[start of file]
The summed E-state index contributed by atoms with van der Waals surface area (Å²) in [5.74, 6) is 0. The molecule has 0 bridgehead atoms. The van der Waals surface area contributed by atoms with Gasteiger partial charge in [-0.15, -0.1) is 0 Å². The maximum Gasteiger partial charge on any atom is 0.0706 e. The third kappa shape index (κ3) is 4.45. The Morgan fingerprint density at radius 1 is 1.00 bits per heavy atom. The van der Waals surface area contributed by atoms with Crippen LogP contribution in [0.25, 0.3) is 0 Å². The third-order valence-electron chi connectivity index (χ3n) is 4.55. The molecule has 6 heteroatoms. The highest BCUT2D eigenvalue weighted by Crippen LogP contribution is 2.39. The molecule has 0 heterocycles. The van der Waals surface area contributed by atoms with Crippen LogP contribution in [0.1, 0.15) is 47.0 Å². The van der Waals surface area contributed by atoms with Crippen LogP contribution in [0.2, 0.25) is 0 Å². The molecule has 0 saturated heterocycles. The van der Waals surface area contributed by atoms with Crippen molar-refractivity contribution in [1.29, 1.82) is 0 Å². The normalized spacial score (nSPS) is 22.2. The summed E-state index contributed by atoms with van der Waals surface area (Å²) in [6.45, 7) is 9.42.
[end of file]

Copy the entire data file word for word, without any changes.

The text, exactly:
The summed E-state index contributed by atoms with van der Waals surface area (Å²) in [5.74, 6) is 0. The molecule has 0 bridgehead atoms. The van der Waals surface area contributed by atoms with Gasteiger partial charge in [-0.15, -0.1) is 0 Å². The maximum Gasteiger partial charge on any atom is 0.0706 e. The third kappa shape index (κ3) is 4.45. The Morgan fingerprint density at radius 1 is 1.00 bits per heavy atom. The van der Waals surface area contributed by atoms with Crippen LogP contribution in [0.25, 0.3) is 0 Å². The third-order valence-electron chi connectivity index (χ3n) is 4.55. The molecule has 6 heteroatoms. The highest BCUT2D eigenvalue weighted by Crippen LogP contribution is 2.39. The molecule has 0 heterocycles. The van der Waals surface area contributed by atoms with Crippen LogP contribution in [0.1, 0.15) is 47.0 Å². The van der Waals surface area contributed by atoms with Crippen LogP contribution in [0.2, 0.25) is 0 Å². The molecule has 0 saturated heterocycles. The van der Waals surface area contributed by atoms with Crippen molar-refractivity contribution in [1.29, 1.82) is 0 Å². The normalized spacial score (nSPS) is 22.2. The summed E-state index contributed by atoms with van der Waals surface area (Å²) in [6.45, 7) is 9.42.